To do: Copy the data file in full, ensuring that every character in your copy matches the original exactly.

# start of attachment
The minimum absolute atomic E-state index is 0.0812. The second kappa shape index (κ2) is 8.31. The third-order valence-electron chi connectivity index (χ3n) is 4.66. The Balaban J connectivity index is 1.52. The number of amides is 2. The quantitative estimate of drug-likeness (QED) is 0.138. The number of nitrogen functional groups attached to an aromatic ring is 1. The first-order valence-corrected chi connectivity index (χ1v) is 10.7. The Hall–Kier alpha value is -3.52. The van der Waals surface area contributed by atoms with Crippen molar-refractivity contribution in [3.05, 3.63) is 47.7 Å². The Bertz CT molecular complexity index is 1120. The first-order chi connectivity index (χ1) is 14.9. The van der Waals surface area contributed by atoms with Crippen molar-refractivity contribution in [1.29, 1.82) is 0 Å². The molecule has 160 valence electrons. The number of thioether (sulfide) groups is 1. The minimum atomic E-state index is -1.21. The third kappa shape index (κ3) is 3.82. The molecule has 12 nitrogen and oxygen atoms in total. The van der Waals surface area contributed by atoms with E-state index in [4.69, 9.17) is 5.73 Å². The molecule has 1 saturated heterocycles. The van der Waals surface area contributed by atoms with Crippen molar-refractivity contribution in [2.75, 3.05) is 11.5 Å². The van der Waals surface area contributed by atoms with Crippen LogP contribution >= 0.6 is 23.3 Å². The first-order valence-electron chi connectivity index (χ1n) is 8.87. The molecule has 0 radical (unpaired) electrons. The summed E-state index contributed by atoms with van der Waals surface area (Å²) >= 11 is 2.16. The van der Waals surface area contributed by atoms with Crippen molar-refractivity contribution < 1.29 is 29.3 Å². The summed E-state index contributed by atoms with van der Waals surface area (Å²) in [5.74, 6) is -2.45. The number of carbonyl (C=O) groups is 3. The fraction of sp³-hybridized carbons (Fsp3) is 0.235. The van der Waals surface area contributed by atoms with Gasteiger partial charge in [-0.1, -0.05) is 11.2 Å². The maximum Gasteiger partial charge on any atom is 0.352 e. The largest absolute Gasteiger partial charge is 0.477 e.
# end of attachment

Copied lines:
The minimum absolute atomic E-state index is 0.0812. The second kappa shape index (κ2) is 8.31. The third-order valence-electron chi connectivity index (χ3n) is 4.66. The Balaban J connectivity index is 1.52. The number of amides is 2. The quantitative estimate of drug-likeness (QED) is 0.138. The number of nitrogen functional groups attached to an aromatic ring is 1. The first-order valence-corrected chi connectivity index (χ1v) is 10.7. The Hall–Kier alpha value is -3.52. The van der Waals surface area contributed by atoms with Crippen molar-refractivity contribution in [3.05, 3.63) is 47.7 Å². The Bertz CT molecular complexity index is 1120. The first-order chi connectivity index (χ1) is 14.9. The van der Waals surface area contributed by atoms with Crippen molar-refractivity contribution in [1.29, 1.82) is 0 Å². The molecule has 160 valence electrons. The number of thioether (sulfide) groups is 1. The minimum atomic E-state index is -1.21. The third kappa shape index (κ3) is 3.82. The molecule has 12 nitrogen and oxygen atoms in total. The van der Waals surface area contributed by atoms with E-state index in [4.69, 9.17) is 5.73 Å². The molecule has 1 saturated heterocycles. The van der Waals surface area contributed by atoms with Crippen molar-refractivity contribution in [2.75, 3.05) is 11.5 Å². The van der Waals surface area contributed by atoms with Crippen LogP contribution >= 0.6 is 23.3 Å². The first-order valence-electron chi connectivity index (χ1n) is 8.87. The molecule has 0 radical (unpaired) electrons. The summed E-state index contributed by atoms with van der Waals surface area (Å²) >= 11 is 2.16. The van der Waals surface area contributed by atoms with Crippen molar-refractivity contribution < 1.29 is 29.3 Å². The summed E-state index contributed by atoms with van der Waals surface area (Å²) in [5.74, 6) is -2.45. The number of carbonyl (C=O) groups is 3. The fraction of sp³-hybridized carbons (Fsp3) is 0.235. The van der Waals surface area contributed by atoms with Gasteiger partial charge in [-0.1, -0.05) is 11.2 Å². The maximum Gasteiger partial charge on any atom is 0.352 e. The largest absolute Gasteiger partial charge is 0.477 e.